A trellis is a garden structure that supports plants that may be trained to grow up its sides. To design a trellis you must decide where it's going to be located and what you will use it for.
Where Will it Be Situated?
You will want to protect your trellis from any weather to which it may be exposed. If you're designing an outdoor trellis that will stand in soil, you will have to weatherproof it. If, on the other hand, it's going to be placed under a covered patio on tile or concrete, moisture will not be such a destructive force.
What Purpose Will it Serve?
Trellises intended to support rambling plants need to have enough horizontal and vertical supports to allow the vines or branches to weave through. If your trellis isn't going to support plants, it can be designed to make an independent architectural statement.
What Materials Should You Use?
Decorative patio trellises that are not likely to see more than a nominal exposure to plants should be made with materials that enhance their appearance. There are exotic hardwoods that can be used to create an impressive frame which can then be embellished with such materials as bamboo or raffia.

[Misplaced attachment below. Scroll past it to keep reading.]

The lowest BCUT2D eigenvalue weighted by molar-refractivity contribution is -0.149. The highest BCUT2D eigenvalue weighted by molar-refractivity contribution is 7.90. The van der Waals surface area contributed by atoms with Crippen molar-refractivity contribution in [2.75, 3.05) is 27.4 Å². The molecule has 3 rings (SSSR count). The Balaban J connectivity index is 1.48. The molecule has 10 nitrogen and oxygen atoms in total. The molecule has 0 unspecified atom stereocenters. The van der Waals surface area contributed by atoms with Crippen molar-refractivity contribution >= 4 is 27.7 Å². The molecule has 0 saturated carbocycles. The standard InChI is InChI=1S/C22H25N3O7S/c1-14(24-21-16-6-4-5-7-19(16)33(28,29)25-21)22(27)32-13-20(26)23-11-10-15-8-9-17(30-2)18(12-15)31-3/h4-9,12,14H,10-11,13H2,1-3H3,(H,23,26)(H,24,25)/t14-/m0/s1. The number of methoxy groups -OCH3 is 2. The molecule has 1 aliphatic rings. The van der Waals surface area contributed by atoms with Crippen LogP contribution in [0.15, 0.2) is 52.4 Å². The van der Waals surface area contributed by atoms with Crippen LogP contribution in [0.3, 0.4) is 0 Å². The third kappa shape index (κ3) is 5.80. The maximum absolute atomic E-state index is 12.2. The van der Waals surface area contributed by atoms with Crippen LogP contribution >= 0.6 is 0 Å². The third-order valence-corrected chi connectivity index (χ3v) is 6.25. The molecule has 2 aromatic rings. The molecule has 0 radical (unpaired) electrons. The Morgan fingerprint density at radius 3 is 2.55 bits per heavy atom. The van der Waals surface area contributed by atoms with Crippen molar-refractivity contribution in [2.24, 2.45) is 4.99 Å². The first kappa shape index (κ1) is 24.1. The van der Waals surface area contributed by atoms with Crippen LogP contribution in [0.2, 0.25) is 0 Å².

Outdoor trellises that will be used to support vegetation need to have resilience in the materials from which they are constructed. A trellis destined to be swathed in rambling roses, a grape vine, or ivy does not need to be more than attractively functional and the materials used, utilitarian.
Does Size Matter?
Sometimes a trellis design can be made to use smaller component trellises rather than one big one. If you want to cover a 30 x 10-foot wall with climbing plants it is not necessary to have a trellis the same size as the wall. Imagine how much more effective and attractive five 3 x 10-foot trellises would be if spaced along the wall. It is not difficult to encourage climbing plants to travel between trellises.
Freestanding or Attached?
Free-standing trellises are rare and tend to be either ornamental or designed to hold small pots of plants at different positions. They are also more often seen indoors. If your trellis will not be supported by a building or a wall, your design should include legs that can be sunk two or three feet into the ground.
Traditional or Contemporary?
While much of life changes faster than we can keep up with, gardens seem to have changed hardly at all. If you are designing your trellis to go into an established garden, it is important to be aware of the feel of the garden. If it feels traditional, as though it has been there forever, design your garden trellis accordingly. Your trellis should accent your garden in a striking, but not jarring, way.
A trellis can be a simple structure that will eventually disappear under lush plantings or it can be an architecturally interesting focal point. Once you begin to consider the possibilities, your design can take almost any shape.